Saturday, May 08, 2021

U.S. Army & Navy: Can the Budget Be Shared?

    There is always difficulty in U.S. military budgeting, especially when the branches are used to a primarily 3 way split between the Army, Navy and Air Force. The budgeting especially becomes an issue when a branch is in need of significant upgrades and changes that can supported through fiscal increases. The U.S. Navy is looking to expand its budget, but will likely receive pushback from a rival, the U.S. Army. Currently, the U.S. Army is attempting to make strides in modernization, although there is the possibility their budget will be scaled back for the coming fiscal year following Biden's official announcement. 

    The U.S. military branches can butt heads at times, but the arguments for Naval budgetary improvements are convincing enough that inter-service rivalries should not influence smart decision making. The size of the Navy’s arsenal has shrunk since the cold war, as in 1996 the number of ships in naval piers were at 375 compared to the estimated 271 ships in 2015. Given the increase in China's naval forces, there is more reason than ever to increase ship building and re-vitalize the Navy's arsenal and fleet. As the Iraq and Afghanistan conflicts were fought and led primarily in ground-centric combat by the U.S. Army, experts argue the next major conflicts with be sea-based and likely involve the rising Navy rival, China.

    The shortcomings of Army developments such as the Future Combat System program, an 8 year long wasteful program that cost an estimated $18 million in taxpayer dollars, are reason enough for military critics to justify focusing the budget towards Navy improvements. Should the Army's wasted funds have been put towards a naval effort, over a dozen new hulls could have been constructed and shipbuilding improvements could be well underway. Critics have pointed out that the Navy still sees issues in using their vessels properly however, one example being the Zumwalt-class destroyer which is being underproduced and struggling to pair suitable ammunition with its guns.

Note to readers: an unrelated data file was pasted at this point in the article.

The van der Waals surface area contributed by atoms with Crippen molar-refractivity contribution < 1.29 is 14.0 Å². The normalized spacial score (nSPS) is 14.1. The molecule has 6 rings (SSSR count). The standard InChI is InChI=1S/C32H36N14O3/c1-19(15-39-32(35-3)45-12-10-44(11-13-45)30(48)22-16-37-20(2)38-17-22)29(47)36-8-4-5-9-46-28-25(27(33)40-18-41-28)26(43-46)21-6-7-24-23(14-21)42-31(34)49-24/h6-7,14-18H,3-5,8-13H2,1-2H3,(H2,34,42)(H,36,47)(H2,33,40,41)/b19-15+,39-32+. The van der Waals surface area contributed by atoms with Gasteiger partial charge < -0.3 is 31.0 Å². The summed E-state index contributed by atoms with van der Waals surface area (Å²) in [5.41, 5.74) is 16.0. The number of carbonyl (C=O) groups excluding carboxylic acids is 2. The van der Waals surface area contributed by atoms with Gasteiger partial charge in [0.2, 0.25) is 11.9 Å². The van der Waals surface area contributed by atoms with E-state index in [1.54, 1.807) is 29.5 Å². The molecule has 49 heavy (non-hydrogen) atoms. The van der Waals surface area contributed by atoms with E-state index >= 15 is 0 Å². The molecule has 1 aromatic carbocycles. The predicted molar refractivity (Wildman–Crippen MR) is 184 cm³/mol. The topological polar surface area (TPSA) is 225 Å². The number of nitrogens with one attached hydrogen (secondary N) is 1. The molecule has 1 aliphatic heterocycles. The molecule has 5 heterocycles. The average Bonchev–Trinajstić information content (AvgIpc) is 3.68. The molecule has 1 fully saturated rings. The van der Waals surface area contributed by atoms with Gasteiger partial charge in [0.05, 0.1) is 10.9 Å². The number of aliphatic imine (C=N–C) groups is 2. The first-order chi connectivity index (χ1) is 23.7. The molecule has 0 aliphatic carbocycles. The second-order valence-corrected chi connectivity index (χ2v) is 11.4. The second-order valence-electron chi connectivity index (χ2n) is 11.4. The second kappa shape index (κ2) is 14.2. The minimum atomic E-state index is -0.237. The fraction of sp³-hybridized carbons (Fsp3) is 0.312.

No military branch is without its flaws, and budget increases may not necessarily solve all these problems. Analysis suggests however that the Navy is deserving of at least a little more fiscal attention. Ultimately, this will all depend on what the Biden administration approves for the coming year. 

No comments: